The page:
An amazing 202,677 people encountered the earth at Liverpool Cathedral since Luke Jerram’s seven-metre spherical artwork ‘Gaia’ was installed on Saturday 25 May. During its four-week residency, it dazzled visitors, worshippers, event and concert-goers alike as it hung majestically in the Cathedral’s Well.
Over 170,000 visitors from across the region and beyond came to the Cathedral just came to marvel at Luke Jerram’s fabulous 3D replica of the earth. Over 14,000 people not only experienced the earth floating above their heads but the installation’s 120dpi detailed NASA imagery of the earth’s surface from another perspective after climbing the Cathedral’s Dulverton Bridge.
Social media came alive as people young and old alike took the whole world in their hands posting and sharing pictures of the artwork taken from every conceivable angle.
Part of Liverpool’s River Festival 2019, Gaia was one of the key pieces in the Changing Tides creative programme and it was an opportunity to see our planet (to scale), for free at Liverpool Cathedral until late on Sunday 23 June.
Visitors experienced a varied programme of earth-inspired events under the installation such as talks, music, storytelling, yoga and even the first British astronaut in space, Helen Sharman put in an appearance. One of the other highlights was the ‘Quiet Hour’ for those who might have found the huge crowds daunting, for example, someone who has an autism spectrum condition or sensory processing differences could contemplate the artwork away from the hustle and bustle.
Prayer stations were placed around the Cathedral to help them reflect on the earth’s significance in creation. Around 48,000 candles were lit while Gaia was in place compared to 10,000 usually used in the same time period.
The Dean of Liverpool, the Very Revd Dr Sue Jones, who has been astounded by the response to the installation said,
“It has been such an amazing privilege to be able to host so many people in our building to encounter such a breathtaking experience. As a cathedral built by the people for the people, to the glory of God, we are a focal point for people in Liverpool and visitors to the city. The Earth or Gaia installation has been brilliant. I’m thrilled with the impact it has had and the profound questions it asks about our role in God’s world.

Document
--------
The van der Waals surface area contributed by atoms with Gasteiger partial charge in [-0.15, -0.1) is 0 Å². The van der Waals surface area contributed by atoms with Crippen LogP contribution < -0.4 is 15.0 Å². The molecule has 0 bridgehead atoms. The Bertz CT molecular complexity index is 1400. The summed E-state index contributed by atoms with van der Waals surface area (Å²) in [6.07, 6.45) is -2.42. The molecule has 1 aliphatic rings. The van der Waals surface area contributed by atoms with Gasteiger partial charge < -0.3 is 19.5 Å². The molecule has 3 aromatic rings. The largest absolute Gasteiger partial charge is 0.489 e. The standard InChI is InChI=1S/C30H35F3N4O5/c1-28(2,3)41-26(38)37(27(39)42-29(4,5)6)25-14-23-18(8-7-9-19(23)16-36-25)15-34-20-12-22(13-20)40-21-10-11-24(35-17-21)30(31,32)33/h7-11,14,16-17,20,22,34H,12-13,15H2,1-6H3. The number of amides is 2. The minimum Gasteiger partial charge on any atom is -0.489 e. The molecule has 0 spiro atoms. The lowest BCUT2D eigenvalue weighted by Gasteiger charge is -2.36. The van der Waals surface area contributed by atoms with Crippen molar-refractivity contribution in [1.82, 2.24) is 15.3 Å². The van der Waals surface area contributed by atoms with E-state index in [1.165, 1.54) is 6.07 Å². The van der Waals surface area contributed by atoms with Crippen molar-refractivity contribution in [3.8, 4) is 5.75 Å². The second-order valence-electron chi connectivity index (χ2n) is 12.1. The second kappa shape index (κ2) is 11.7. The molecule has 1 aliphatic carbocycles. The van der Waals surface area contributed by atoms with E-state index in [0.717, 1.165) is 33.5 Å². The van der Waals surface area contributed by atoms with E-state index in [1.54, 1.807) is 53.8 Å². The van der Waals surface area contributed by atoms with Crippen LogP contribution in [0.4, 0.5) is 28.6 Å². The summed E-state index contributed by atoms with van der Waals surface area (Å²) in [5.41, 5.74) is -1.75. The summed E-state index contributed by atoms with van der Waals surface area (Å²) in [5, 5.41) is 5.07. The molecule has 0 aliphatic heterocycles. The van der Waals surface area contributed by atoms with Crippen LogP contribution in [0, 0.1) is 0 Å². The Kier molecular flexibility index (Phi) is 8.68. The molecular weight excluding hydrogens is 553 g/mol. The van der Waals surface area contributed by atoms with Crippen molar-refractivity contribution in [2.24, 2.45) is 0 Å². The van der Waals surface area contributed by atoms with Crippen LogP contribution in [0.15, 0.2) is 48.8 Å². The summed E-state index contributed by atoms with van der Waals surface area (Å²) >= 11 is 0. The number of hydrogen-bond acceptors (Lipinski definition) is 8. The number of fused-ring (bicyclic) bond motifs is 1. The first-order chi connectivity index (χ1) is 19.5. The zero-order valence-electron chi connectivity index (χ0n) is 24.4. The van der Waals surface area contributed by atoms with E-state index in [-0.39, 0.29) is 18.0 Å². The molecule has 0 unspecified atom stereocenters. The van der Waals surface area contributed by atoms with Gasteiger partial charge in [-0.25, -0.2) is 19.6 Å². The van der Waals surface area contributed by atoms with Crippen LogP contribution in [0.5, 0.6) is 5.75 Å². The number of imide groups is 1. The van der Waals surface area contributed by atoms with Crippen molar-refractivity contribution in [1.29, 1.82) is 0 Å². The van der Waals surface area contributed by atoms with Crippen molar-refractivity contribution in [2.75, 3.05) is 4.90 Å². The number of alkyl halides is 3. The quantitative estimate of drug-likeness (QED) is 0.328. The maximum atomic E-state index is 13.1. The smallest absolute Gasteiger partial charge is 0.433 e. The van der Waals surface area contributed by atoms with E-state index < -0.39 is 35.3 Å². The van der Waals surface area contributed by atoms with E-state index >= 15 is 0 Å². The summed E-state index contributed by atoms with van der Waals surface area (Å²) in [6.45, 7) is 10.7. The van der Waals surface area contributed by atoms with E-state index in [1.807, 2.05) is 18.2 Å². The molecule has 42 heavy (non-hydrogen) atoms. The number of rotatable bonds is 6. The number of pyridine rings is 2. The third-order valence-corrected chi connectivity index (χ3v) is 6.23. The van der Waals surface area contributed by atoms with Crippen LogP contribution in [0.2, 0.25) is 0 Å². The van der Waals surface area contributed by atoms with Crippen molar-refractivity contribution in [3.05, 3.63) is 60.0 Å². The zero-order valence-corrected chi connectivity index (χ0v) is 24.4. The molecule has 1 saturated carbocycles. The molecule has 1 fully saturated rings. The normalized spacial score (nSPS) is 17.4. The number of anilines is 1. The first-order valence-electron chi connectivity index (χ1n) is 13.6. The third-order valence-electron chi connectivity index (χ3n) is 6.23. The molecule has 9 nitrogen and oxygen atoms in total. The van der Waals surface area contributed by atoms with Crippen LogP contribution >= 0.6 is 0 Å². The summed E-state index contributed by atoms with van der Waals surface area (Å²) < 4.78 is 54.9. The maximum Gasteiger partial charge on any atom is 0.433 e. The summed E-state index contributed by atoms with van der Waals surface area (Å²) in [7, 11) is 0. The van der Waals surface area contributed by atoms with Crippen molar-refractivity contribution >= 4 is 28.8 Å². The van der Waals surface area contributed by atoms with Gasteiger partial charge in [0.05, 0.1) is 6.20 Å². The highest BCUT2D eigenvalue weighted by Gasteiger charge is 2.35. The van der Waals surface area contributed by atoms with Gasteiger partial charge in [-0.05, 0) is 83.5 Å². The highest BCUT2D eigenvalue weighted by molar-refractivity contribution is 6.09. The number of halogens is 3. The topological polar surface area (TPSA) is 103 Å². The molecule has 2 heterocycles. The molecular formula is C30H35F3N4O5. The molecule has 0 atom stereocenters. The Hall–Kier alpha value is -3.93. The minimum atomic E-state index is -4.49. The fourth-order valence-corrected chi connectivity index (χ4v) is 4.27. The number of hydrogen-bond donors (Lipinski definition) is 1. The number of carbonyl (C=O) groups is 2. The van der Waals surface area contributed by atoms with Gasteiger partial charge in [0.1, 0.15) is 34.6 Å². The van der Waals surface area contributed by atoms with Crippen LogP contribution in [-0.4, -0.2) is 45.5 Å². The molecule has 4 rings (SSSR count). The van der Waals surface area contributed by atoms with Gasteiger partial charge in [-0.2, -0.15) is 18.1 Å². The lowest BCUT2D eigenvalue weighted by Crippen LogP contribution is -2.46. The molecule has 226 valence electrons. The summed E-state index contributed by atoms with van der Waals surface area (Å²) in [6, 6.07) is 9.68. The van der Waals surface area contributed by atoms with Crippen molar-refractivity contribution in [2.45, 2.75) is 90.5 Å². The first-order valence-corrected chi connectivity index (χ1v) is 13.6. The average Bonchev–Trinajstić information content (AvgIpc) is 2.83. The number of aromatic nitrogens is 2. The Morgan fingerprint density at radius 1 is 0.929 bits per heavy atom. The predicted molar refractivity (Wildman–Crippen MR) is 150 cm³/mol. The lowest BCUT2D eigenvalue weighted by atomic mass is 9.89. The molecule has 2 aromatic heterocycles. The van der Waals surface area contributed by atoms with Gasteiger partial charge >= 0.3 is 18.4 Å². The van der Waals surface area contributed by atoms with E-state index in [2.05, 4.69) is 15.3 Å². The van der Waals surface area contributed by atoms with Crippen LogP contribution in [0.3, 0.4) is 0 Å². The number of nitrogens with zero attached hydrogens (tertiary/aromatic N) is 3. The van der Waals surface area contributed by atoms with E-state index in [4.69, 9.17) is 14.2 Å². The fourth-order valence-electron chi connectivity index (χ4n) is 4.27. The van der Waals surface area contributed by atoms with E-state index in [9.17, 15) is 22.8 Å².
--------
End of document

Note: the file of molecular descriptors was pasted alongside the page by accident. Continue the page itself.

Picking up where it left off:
It’s been a tremendous effort from everyone involved and I would like to thank Liverpool City Region, Arts Council England, Liverpool City Council and the Mayor of Liverpool, Liverpool City Stars, our staff and volunteers. Above all, thanks go to the many, many thousands of you who came from far and wide to be part of our Gaia experience.”
Liverpool’s Deputy Mayor and Cabinet Member for culture, tourism and events, Councillor Wendy Simon, said:
“I’m delighted more than 200,000 people experienced this world class art, in a world class venue.
“From the moment we announced the earth as part of this year’s River Festival, there was a real buzz around this installation. After it opened to the public, the feedback we received from visitors was overwhelming and the artwork resonated strongly with many.
“We are committed to bringing incredible, free art to people and this visually stunning piece, with a message about the fragility of the world in which we live, was an unforgettable highlight of our maritime celebrations.”